Money Matters: Firstline Securities Blog

TTNGL: Is It A Fair Deal?

28 August 2015

150828 TTNGL Valuation - Logo

 

 

 

 

 

 

Note to reader: Throughout this analysis, you can click on the images to enlarge them.

Trinidad and Tobago NGL Limited (TTNGL) was incorporated on September 13, 2013. At present TTNGL is wholly owned by the National Gas Company of Trinidad & Tobago Limited (NGC).

TTNGL’s primary purpose is to hold NGC’s 39% shareholding in Phoenix Park Gas Processors Limited (PPGPL) acquired from ConocoPhillips T&T Holdings Inc in August 2013. As per the Government of the Republic of Trinidad & Tobago (GORTT) mandate to expand public investment opportunities via the stock exchange NGC is proposing an Initial Public Offering (IPO) for 49% of the company’s share capital.

Securities being offered

NGC is offering 75,852,000 Class B shares in TTNGL to the public at a price of TT$20.00 per share. In total TTNGL has in issue 38,700,000 Class A shares and 116,100,000 Class B shares. The Class A and B shares are subject to the same rights, privileges, restrictions, and conditions except for the right to appoint the Company’s Directors.

Post IPO the ownership structure of TTNGL and the underlying asset PPGPL would show as per figure 1:-

Figure 1 – Ownership Structure of TTNGL & PPGPL Post IPO

150828 TTNGL Valuation Discussion Figure 1

 

 

 

 

 

As seen above the driver of TTNGL’s value is its investment in PPGPL.

PPGPL Analysis

PPGPL’s core business consists of natural gas processing and exporting natural gas liquids (NGLs). It is the largest producer and marketer of propane, mixed butane, isobutene and natural gasoline in T&T. PPGPL’s three (3) major revenue streams include:-

  1. The processing of wet gas supplied by NGC and Petrotrin
  2. The fractionation of NGLs purchased from Atlantic LNG (ALNG)
  3. The provision of processing capacity to ALNG and Petrotrin

Effectively PPGPL is owned by four (4) state entities as shown in Table 1 below:-

Table 1 – PPGPL Share Ownership Structure

150828 TTNGL Valuation Discussion Table 1

 

 

 

Key PPGPL Risk Factors Read more…

BAHA MAR: The Saga Continues

28 August 2015

150828 Baha Mar Update - Image D

HISTORY

In Mike D’s report earlier report on the Baha Mar project in Bahamas (click here to view), he ended by stating that Baha Mar Limited (BML), developers of the US$3.5B resort, filed for Chapter 11 bankruptcy protection in Delaware, USA on June 29, 2015 claiming US$2.7B in debt.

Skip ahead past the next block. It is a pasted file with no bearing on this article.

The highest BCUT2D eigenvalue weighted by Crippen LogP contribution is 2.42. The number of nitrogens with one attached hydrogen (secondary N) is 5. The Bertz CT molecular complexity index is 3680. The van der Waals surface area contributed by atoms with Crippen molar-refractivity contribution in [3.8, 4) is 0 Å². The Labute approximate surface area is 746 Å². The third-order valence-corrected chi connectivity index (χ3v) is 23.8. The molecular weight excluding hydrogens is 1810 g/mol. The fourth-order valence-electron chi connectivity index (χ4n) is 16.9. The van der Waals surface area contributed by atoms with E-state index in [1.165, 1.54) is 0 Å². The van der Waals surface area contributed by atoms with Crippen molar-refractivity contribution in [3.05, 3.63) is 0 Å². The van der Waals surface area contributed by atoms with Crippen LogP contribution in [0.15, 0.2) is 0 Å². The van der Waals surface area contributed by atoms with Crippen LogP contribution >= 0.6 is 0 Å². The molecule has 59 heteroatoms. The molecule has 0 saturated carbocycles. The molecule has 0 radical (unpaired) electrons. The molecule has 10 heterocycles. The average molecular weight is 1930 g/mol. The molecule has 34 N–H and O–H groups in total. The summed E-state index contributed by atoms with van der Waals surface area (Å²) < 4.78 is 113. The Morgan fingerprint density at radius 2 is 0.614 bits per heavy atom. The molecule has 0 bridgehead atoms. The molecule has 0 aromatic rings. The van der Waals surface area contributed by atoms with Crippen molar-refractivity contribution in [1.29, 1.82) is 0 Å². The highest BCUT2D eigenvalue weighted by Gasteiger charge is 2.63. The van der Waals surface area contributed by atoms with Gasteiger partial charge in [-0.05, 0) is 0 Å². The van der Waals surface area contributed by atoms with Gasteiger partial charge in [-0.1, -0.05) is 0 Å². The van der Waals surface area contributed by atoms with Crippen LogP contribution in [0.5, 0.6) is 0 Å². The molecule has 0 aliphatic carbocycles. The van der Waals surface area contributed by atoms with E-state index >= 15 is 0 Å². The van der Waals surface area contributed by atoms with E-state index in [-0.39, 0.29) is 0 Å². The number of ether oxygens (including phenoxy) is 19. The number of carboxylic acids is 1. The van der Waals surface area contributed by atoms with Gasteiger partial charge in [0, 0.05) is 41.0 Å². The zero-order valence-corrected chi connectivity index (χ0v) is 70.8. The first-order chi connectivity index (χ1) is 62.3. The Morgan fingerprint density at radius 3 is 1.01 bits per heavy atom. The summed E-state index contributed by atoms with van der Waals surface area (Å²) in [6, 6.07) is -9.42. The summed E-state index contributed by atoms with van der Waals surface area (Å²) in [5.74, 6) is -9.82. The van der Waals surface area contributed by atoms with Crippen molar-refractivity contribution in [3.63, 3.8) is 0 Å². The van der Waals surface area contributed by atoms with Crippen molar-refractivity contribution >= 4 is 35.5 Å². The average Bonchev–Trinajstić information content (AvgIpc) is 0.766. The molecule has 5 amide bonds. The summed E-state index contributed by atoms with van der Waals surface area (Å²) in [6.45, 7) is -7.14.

BML’s goal was to give the company time to reorganize its capital structure as it is estimated that an additional US$400MM is required to complete the project which is 97% complete.

It also filed a lawsuit in the U.K. against China State Construction Engineering Corporation Limited (CSCEC) claiming breach of contract resulting in damages for delays in opening the resort and poor workmanship.

The four (4) main players at Baha Mar are:

  1. Baha Mar Limited (BML) which is owned by the Izmirlian family with a US$900MM equity investment in the project
  2. China Export-Import Bank with a US$2.45B loan in the project
  3. China Construction America (CCA), wholly-owned subsidiary of state-owned China State Construction Engineering Corporation Limited (CSCEC), a publicly-traded company on the Shanghai Stock Exchange with a minor equity (preferred shares) investment of US$150MM in the project and;
  4. The Government of Bahamas which is eager to have the resort open as it will provide 5,000 new jobs in an economy with a 15% unemployment rate and will provide a projected 12% boost to Bahamas GDP.

Read more…

TTNGL DIVIDENDS: Now you see them, then you…won’t?

27 August 2015

I want to tell you a story…

On the 24th March 2014 a small recently formed company with big aspirations made an investment in a gas processing plant located in the Republic of Trinidad and Tobago.

The company – Trinidad and Tobago NGL Limited (TTNGL) – through a complex transaction beyond the scope of this blog entry acquired a 39% ownership interest in the shares of Phoenix Park Gas Processors Limited (PPGPL) for $3,870,000 (all figures in this blog entry are rounded to the nearest thousand Trinidad and Tobago dollars).

TTNGL recorded the investment in PPGPL in its balance sheet at a value of $3,870,000 treating it as a joint venture.

Everything seemed to be going well…or was it?

Things can get a little technical – try not to lose the plot!

This is a complex story, and to understand it fully you have to have a basic understanding of how joint ventures are accounted for in accordance with International Financial Reporting Standards (IFRS and sometimes also referred to as IAS). It also helps if you have some understanding of Trinidad and Tobago’s Companies Act.

Don’t worry. As we go through the story we will try to explain what you need to know.

How TTNGL accounts for dividend income from PPGPL

Anyone who makes an investment (or at least a good investment) expects something in return. For TTNGL that return (hopefully) comes in the form of regular dividends paid by PPGPL.

For the purposes of our story let us assume that TTNGL’s share of PPGPL’s dividend for the year ended 31st December 2014 was $336,191.

When PPGPL declares a dividend TTNGL reflects that dividend in its accounts through the following double entry:

Debit:     Dividend receivable 336,191 (creates debtor in balance sheet)

Credit:   Investment in joint venture 336,191 (dividend deducted from cost of original investment in balance sheet)

Both of these entries are recorded in the balance sheet of TTNGL.

When PPGPL pays a dividend then TTNGL has to reflect the receipt of the cash in its accounts through the following double entry:

Debit:   Cash 336,191 (recording receipt of cash to the bank account)

Credit: Dividend receivable 336,191 (cancelling the debtor in the balance sheet)